Former Scottish Government minister Alex Neil has revealed that he secretly voted to leave the European Union in the June referendum.

Mr Neil told The Daily Telegraph that he decided to vote for Brexit 10 days before the referendum but did not make his choice public as he did not want to ‘rock the boat’.

He said that an increase in support for right-wing parties in Europe and the austerity measures imposed on Greece and Portugal by the EU had influenced his decision. However, it was George Osborne’s threat of an emergency Brexit budget that persuaded him.

The MSP for Airdrie & Shotts, who served in Nicola Sturgeon and Alex Salmond’s administrations, also claimed that several other SNP MSPs had told him that they had voted to leave the EU.

Read more: Former minister Alex Neil to join Brexit 'awkward squad' as SNP divisions spill into open

He said: “There’s a number of my colleagues who have spoken to me privately who did the same. They don’t want to broadcast it. They were betwixt and between and they voted to leave.”

Mr Neil said that Scotland could face a similar fate to Greece and Portugal if it remains in the EU because of its deficit.

The former health minister also claimed that tying a second Scottish independence referendum to the EU could reduce the SNP’s chances of winning, warning that Brexit backing Scots may not want to leave the UK for Europe.

The Herald revealed yesterday that Mr Neil is part of a formal Cross Party Group on Brexit which will acknowledge potential upsides, along with challenges, of leaving the EU.

He has previously argued that the SNP should use Brexit to achieve new powers for Holyrood and ‘neo-independence’.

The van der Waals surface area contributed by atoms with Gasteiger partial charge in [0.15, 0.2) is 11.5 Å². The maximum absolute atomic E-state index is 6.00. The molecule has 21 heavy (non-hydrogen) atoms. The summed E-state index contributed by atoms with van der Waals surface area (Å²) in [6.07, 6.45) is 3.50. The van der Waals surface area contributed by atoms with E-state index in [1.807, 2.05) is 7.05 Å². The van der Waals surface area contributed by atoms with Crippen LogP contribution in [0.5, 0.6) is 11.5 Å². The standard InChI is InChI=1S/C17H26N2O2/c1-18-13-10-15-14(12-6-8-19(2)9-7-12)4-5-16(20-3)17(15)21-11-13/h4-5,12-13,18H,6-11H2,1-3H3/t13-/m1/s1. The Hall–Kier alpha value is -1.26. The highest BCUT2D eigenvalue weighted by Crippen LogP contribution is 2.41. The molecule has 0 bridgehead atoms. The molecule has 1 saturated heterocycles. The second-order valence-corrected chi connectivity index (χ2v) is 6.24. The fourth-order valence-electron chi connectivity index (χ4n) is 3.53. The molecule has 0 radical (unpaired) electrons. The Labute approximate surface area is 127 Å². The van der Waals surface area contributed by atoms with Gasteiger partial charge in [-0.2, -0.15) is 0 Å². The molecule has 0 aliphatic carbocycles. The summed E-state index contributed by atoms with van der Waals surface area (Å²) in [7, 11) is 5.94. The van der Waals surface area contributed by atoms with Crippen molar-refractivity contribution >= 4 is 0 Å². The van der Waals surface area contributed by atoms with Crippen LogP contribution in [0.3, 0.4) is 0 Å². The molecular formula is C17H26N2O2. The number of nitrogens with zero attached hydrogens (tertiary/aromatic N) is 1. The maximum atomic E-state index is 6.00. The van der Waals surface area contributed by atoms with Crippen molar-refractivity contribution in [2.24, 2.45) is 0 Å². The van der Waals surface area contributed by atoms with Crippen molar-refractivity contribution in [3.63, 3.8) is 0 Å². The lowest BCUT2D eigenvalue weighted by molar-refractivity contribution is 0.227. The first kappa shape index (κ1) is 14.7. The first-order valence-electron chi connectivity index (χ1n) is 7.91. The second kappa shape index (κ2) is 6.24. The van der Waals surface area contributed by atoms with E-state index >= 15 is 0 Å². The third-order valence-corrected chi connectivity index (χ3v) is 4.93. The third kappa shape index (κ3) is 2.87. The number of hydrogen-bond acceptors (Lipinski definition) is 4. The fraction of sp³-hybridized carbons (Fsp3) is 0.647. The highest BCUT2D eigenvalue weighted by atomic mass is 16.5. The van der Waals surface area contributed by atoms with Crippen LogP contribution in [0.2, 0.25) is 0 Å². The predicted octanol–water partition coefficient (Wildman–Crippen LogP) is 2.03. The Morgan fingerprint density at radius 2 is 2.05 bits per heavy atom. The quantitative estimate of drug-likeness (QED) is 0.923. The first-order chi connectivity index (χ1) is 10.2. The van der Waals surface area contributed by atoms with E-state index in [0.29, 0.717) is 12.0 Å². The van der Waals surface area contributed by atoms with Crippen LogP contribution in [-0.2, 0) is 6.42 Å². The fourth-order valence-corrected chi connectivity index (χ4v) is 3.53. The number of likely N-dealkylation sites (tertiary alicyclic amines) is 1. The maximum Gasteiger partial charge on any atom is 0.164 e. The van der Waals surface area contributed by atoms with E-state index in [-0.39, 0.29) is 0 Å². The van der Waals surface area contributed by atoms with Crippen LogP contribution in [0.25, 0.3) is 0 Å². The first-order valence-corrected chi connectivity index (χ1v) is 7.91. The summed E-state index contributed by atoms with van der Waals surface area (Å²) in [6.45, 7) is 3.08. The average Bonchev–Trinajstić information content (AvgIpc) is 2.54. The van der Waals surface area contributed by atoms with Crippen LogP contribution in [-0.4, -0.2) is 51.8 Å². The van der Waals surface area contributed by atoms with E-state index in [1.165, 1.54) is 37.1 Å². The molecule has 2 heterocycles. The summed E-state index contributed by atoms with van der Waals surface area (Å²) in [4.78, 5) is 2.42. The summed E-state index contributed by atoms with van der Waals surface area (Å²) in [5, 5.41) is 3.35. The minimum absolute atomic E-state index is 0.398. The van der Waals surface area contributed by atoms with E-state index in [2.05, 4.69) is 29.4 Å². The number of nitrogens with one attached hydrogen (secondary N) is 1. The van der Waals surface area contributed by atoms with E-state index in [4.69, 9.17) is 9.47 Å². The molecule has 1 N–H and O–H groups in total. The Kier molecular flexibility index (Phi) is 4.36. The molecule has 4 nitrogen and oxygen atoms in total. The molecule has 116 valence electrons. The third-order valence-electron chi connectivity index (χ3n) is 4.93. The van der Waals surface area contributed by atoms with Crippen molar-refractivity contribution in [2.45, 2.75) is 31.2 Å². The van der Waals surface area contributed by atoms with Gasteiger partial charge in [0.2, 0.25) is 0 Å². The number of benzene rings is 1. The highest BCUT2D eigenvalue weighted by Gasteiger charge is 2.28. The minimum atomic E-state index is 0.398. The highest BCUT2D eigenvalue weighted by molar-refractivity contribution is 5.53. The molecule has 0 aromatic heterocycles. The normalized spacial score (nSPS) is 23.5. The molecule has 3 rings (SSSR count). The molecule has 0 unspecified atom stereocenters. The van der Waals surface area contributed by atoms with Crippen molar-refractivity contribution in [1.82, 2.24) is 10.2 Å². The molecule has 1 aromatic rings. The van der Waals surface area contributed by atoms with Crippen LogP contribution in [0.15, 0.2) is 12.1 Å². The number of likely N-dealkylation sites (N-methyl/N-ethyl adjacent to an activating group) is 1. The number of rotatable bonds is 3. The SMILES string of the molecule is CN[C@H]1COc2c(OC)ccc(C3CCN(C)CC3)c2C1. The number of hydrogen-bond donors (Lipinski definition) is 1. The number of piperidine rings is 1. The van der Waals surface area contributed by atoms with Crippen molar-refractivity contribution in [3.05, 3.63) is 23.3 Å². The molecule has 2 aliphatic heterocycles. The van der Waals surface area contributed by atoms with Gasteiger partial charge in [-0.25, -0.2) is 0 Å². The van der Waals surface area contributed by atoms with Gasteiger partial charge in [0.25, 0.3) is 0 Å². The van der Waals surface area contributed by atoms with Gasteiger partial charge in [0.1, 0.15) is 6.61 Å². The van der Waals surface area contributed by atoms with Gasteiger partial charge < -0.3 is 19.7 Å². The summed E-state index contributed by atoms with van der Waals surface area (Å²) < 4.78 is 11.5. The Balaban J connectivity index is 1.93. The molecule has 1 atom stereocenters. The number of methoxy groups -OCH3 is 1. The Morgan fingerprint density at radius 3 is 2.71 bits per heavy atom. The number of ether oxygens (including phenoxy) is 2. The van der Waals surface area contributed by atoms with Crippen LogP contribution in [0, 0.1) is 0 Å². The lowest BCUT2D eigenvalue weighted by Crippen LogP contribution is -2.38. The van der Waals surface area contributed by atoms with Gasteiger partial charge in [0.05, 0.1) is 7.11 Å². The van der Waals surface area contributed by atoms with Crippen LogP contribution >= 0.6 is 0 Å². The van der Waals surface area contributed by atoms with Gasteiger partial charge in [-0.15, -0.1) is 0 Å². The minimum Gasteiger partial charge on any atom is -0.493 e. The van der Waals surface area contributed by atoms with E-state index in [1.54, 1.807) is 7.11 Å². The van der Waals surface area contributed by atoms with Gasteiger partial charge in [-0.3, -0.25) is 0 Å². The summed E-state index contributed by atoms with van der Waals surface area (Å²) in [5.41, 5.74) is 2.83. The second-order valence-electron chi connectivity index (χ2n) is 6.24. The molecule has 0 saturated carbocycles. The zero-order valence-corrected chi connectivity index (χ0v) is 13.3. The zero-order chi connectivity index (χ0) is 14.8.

Read more: Former minister Alex Neil to join Brexit 'awkward squad' as SNP divisions spill into open

His admission came as the High Court ruled the UK Government would not be able to start Brexit without giving MPs a vote on triggering Article 50.

Scottish Conservative constitution spokesman Adam Tomkins has now called on the SNP MSPs who backed Brexit to "show some gumption" and come forward.

He said: "How can Nicola Sturgeon use this vote to whip up grievance and claim independence must now be 'on the table' when several of her own MSPs backed it?

"In the Scottish Conservatives, we had Leavers and Remainers and MSPs were allowed to campaign on both sides.

"The SNP's 'silent Brexiteers' now need to come forward openly and let their constituents know how they voted."

Scottish Liberal Democrat leader Willie Rennie said: "Today's revelation is of no real surprise considering the First Minister herself kept telling her supporters that we'd have another independence referendum if the UK voted to leave the EU.

"Instead of gambling with the livelihood of those who will be negatively impacted by Brexit, the First Minister can redeem herself if she joins the Liberal Democrats in helping keep the UK within the EU."

Scottish Secretary David Mundell said the "evidence suggests that about 500,000 SNP supporters voted to leave the EU" in June's referendum.

The Tory said the First Minister had "failed to recognise that a million people in Scotland voted to leave, including about 500,000 of her own supporters".

He added: "What those people want, as well as as most remain voters, is for her to get on with negotiating a deal with Scotland and the UK, and not constantly trying to pick fights and not trying to create chaos and uncertainty so she can take forward another independence referendum.

"The First Minister doesn't speak for all remain voters in Scotland, most people like me who voted to remain didn't do so on the basis that if we didn't get our way we'd be torn out of the United Kingdom, which seems to be her logic."

Labour's Europe spokesman Lewis Macdonald said: "It's no real surprise that Alex Neil and other SNP MSPs voted to leave, since many of the million Leave voters in Scotland were also SNP supporters.

"It strikes many Scots as odd for the SNP to be in favour of one political union but not the other, so at least Alex Neil is consistent.

"The reality is Scotland is now faced with two nationalist governments, both promoting their own brand of political separation.

"Only Labour stands for what the majority of Scots want - a strong Scottish Parliament which is part of the UK with a close relationship with Europe."